Global COVID19 pandemic has been a fallout of the number of factors out of which some are controllable while some cannot be controlled immediately. The scientific community has shown that air pollution is one such factors having some connection with COVID19. The present state of lockdown in a reasonable portion of the world has led to a significant reduction in air pollution, but poor households depending on biomass fuel appear to be vulnerable due to its smoke. Even the low-income group community having no recurring source of income in the lockdown is unable to afford the clean modes of cooking food and are resorting to biomass fuel. Statistics show that around 2.6 billion people in the world are using solid biomass, coal, or kerosene as the primary cooking fuel. Out of these numbers, around 1.7 billion people are from Asia.
Further, the lockdown has prohibited the movement out of the houses. In the case of poor habitats with inadequate ventilation, along with the pollution from cooking the smokers are also contributing to the smoke pollution. World Health Organization in its guideline of 24th March 2020 has categorically stated that smokers are likely to be more vulnerable to COVID-19 due to the possible transmission from fingers to mouth in holding a cigarette, the likelihood of lung disease, and reduced lung capacity, increased oxygen requirement of the body, etc.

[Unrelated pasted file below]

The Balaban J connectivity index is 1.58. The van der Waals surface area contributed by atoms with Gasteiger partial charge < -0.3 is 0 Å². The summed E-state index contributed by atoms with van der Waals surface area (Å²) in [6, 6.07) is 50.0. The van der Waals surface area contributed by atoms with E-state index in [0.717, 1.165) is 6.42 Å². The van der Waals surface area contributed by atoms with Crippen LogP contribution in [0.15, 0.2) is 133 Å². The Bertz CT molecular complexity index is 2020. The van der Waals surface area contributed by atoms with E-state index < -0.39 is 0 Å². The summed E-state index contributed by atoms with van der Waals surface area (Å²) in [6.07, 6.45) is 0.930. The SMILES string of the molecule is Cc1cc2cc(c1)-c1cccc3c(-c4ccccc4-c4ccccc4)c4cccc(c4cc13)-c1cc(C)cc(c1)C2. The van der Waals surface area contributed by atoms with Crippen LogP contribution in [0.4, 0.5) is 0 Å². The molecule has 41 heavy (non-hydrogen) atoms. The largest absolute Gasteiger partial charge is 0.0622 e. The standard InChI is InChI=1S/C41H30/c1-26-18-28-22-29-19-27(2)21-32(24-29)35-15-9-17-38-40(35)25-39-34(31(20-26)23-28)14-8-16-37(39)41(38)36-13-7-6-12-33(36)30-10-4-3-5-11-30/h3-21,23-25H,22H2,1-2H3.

In fact, air pollution in whatsoever form increases oxidative stress and reduces the ability of macrophages to inactivate viruses. The macrophage is a phagocyte cell in the body responsible for engulfing and destroying pathogens and other small cells.
Therefore, those living with air pollution may be more prone to get infected with respiratory diseases. Present conditions of the lockdown require the consciousness in people to look for proper ventilation in their household in the given limitations. The use of cleaner fuel for cooking is the function of the economic condition and needs public support to provide cleaner cooking modes or focus on community cooking or community kitchen while maintaining physical distancing.
Concerted efforts are required for reducing air pollution for improving the respiratory health of people in general which may also reduce the vulnerability of COVID-19.
Source: www.who.int,www.wiea.org, https://doi.org/10.1016/j.envres.2020.109586
About the author
An electronics engineer by profession, pursuing M.A. in political science from IGNOU, Delhi, and having wide-ranging interests in the contemporary social, economic, administrative and political issues of India.